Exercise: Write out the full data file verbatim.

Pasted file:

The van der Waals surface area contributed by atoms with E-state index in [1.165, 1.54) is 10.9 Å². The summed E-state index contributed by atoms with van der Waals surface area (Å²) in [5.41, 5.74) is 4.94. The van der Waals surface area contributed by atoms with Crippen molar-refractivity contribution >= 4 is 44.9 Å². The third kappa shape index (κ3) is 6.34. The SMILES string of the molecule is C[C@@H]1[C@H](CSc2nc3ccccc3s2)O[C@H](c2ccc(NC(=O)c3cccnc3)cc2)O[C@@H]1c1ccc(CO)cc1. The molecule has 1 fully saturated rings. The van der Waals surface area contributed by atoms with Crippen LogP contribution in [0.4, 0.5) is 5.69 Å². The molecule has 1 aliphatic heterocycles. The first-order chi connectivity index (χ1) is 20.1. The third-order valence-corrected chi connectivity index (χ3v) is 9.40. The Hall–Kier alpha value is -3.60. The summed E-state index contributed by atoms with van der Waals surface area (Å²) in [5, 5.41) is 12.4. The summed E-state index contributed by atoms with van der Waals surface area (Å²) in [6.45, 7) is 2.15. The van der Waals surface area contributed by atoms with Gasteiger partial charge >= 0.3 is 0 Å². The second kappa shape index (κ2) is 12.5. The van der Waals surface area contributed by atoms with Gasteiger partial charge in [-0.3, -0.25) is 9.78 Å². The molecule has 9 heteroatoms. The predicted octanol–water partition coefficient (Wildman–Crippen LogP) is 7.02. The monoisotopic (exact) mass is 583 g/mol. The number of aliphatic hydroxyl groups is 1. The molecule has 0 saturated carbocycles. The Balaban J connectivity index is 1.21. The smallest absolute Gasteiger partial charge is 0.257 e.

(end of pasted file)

The van der Waals surface area contributed by atoms with E-state index in [1.165, 1.54) is 10.9 Å². The summed E-state index contributed by atoms with van der Waals surface area (Å²) in [5.41, 5.74) is 4.94. The van der Waals surface area contributed by atoms with Crippen molar-refractivity contribution >= 4 is 44.9 Å². The third kappa shape index (κ3) is 6.34. The SMILES string of the molecule is C[C@@H]1[C@H](CSc2nc3ccccc3s2)O[C@H](c2ccc(NC(=O)c3cccnc3)cc2)O[C@@H]1c1ccc(CO)cc1. The molecule has 1 fully saturated rings. The van der Waals surface area contributed by atoms with Crippen LogP contribution in [0.4, 0.5) is 5.69 Å². The molecule has 1 aliphatic heterocycles. The first-order chi connectivity index (χ1) is 20.1. The third-order valence-corrected chi connectivity index (χ3v) is 9.40. The Hall–Kier alpha value is -3.60. The summed E-state index contributed by atoms with van der Waals surface area (Å²) in [5, 5.41) is 12.4. The summed E-state index contributed by atoms with van der Waals surface area (Å²) in [6.45, 7) is 2.15. The van der Waals surface area contributed by atoms with Gasteiger partial charge >= 0.3 is 0 Å². The second kappa shape index (κ2) is 12.5. The van der Waals surface area contributed by atoms with Gasteiger partial charge in [-0.3, -0.25) is 9.78 Å². The molecule has 9 heteroatoms. The predicted octanol–water partition coefficient (Wildman–Crippen LogP) is 7.02. The monoisotopic (exact) mass is 583 g/mol. The number of aliphatic hydroxyl groups is 1. The molecule has 0 saturated carbocycles. The Balaban J connectivity index is 1.21. The smallest absolute Gasteiger partial charge is 0.257 e.